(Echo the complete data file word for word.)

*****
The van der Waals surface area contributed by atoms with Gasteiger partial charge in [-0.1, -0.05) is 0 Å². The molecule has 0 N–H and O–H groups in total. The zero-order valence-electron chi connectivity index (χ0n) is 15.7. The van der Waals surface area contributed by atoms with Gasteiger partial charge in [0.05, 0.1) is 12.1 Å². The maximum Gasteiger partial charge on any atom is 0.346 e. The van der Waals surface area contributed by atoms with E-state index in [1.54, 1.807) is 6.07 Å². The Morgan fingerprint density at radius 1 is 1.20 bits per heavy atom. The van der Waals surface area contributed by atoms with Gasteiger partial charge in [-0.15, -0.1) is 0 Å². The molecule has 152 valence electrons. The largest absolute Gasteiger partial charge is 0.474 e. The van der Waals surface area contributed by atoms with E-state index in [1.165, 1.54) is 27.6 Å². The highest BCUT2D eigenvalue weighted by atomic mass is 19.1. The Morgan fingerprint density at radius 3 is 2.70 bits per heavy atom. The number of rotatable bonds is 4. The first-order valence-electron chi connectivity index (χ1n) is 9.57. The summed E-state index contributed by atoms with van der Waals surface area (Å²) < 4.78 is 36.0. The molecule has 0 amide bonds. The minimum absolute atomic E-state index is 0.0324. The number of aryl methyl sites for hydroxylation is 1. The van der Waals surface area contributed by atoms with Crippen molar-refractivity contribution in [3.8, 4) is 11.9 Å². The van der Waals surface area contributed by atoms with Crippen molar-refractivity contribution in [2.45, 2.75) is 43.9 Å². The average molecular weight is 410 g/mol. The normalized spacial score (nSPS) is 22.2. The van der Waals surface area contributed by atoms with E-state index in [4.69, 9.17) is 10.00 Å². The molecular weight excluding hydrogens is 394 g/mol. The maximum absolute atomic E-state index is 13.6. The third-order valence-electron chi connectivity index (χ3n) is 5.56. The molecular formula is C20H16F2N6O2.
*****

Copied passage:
The van der Waals surface area contributed by atoms with Gasteiger partial charge in [-0.1, -0.05) is 0 Å². The molecule has 0 N–H and O–H groups in total. The zero-order valence-electron chi connectivity index (χ0n) is 15.7. The van der Waals surface area contributed by atoms with Gasteiger partial charge in [0.05, 0.1) is 12.1 Å². The maximum Gasteiger partial charge on any atom is 0.346 e. The van der Waals surface area contributed by atoms with E-state index in [1.54, 1.807) is 6.07 Å². The Morgan fingerprint density at radius 1 is 1.20 bits per heavy atom. The van der Waals surface area contributed by atoms with Gasteiger partial charge in [-0.15, -0.1) is 0 Å². The molecule has 152 valence electrons. The largest absolute Gasteiger partial charge is 0.474 e. The van der Waals surface area contributed by atoms with E-state index in [1.165, 1.54) is 27.6 Å². The highest BCUT2D eigenvalue weighted by atomic mass is 19.1. The Morgan fingerprint density at radius 3 is 2.70 bits per heavy atom. The number of rotatable bonds is 4. The first-order valence-electron chi connectivity index (χ1n) is 9.57. The summed E-state index contributed by atoms with van der Waals surface area (Å²) < 4.78 is 36.0. The molecule has 0 amide bonds. The minimum absolute atomic E-state index is 0.0324. The number of aryl methyl sites for hydroxylation is 1. The van der Waals surface area contributed by atoms with Crippen molar-refractivity contribution in [3.8, 4) is 11.9 Å². The van der Waals surface area contributed by atoms with Crippen molar-refractivity contribution in [2.45, 2.75) is 43.9 Å². The average molecular weight is 410 g/mol. The normalized spacial score (nSPS) is 22.2. The van der Waals surface area contributed by atoms with E-state index in [4.69, 9.17) is 10.00 Å². The molecular weight excluding hydrogens is 394 g/mol. The maximum absolute atomic E-state index is 13.6. The third-order valence-electron chi connectivity index (χ3n) is 5.56. The molecular formula is C20H16F2N6O2.